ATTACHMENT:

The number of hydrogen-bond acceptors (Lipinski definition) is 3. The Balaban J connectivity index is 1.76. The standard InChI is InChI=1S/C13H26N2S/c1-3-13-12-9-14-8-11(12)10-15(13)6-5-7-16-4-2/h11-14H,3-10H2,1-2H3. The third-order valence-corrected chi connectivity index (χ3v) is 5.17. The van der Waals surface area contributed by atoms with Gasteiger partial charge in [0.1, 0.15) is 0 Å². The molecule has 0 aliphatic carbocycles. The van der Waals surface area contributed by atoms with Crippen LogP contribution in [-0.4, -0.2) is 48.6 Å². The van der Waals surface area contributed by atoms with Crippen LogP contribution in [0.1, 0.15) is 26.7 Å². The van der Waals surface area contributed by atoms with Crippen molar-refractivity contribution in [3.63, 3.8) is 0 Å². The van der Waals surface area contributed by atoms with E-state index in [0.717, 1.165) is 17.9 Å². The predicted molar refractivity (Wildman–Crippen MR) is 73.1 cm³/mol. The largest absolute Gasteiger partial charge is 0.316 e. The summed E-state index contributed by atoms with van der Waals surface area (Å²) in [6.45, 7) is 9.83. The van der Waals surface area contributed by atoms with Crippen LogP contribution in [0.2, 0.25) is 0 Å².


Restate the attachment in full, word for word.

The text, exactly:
The number of hydrogen-bond acceptors (Lipinski definition) is 3. The Balaban J connectivity index is 1.76. The standard InChI is InChI=1S/C13H26N2S/c1-3-13-12-9-14-8-11(12)10-15(13)6-5-7-16-4-2/h11-14H,3-10H2,1-2H3. The third-order valence-corrected chi connectivity index (χ3v) is 5.17. The van der Waals surface area contributed by atoms with Gasteiger partial charge in [0.1, 0.15) is 0 Å². The molecule has 0 aliphatic carbocycles. The van der Waals surface area contributed by atoms with Crippen LogP contribution in [-0.4, -0.2) is 48.6 Å². The van der Waals surface area contributed by atoms with Crippen LogP contribution in [0.1, 0.15) is 26.7 Å². The van der Waals surface area contributed by atoms with Crippen molar-refractivity contribution in [3.63, 3.8) is 0 Å². The van der Waals surface area contributed by atoms with E-state index in [0.717, 1.165) is 17.9 Å². The predicted molar refractivity (Wildman–Crippen MR) is 73.1 cm³/mol. The largest absolute Gasteiger partial charge is 0.316 e. The summed E-state index contributed by atoms with van der Waals surface area (Å²) in [6.45, 7) is 9.83. The van der Waals surface area contributed by atoms with Crippen LogP contribution in [0.2, 0.25) is 0 Å².